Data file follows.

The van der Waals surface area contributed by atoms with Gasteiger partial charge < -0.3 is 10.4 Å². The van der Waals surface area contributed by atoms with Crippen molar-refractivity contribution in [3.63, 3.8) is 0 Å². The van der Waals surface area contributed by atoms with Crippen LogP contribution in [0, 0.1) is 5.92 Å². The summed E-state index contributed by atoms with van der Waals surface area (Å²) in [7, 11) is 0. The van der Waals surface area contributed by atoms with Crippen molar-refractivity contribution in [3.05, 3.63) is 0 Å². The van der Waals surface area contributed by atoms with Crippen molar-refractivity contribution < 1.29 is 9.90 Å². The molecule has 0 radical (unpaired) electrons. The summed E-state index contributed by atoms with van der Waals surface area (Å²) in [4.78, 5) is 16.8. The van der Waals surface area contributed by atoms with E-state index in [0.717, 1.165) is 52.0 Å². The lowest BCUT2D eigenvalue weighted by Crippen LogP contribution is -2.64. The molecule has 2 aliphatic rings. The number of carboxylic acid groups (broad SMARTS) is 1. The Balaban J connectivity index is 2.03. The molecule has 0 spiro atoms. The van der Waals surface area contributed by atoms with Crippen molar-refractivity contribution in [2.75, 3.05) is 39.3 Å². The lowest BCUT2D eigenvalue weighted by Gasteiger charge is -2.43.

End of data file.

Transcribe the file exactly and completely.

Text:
The van der Waals surface area contributed by atoms with Gasteiger partial charge < -0.3 is 10.4 Å². The van der Waals surface area contributed by atoms with Crippen molar-refractivity contribution in [3.63, 3.8) is 0 Å². The van der Waals surface area contributed by atoms with Crippen LogP contribution in [0, 0.1) is 5.92 Å². The summed E-state index contributed by atoms with van der Waals surface area (Å²) in [7, 11) is 0. The van der Waals surface area contributed by atoms with Crippen molar-refractivity contribution in [3.05, 3.63) is 0 Å². The van der Waals surface area contributed by atoms with Crippen molar-refractivity contribution < 1.29 is 9.90 Å². The molecule has 0 radical (unpaired) electrons. The summed E-state index contributed by atoms with van der Waals surface area (Å²) in [4.78, 5) is 16.8. The van der Waals surface area contributed by atoms with E-state index in [0.717, 1.165) is 52.0 Å². The lowest BCUT2D eigenvalue weighted by Crippen LogP contribution is -2.64. The molecule has 2 aliphatic rings. The number of carboxylic acid groups (broad SMARTS) is 1. The Balaban J connectivity index is 2.03. The molecule has 0 spiro atoms. The van der Waals surface area contributed by atoms with Crippen molar-refractivity contribution in [2.75, 3.05) is 39.3 Å². The lowest BCUT2D eigenvalue weighted by Gasteiger charge is -2.43.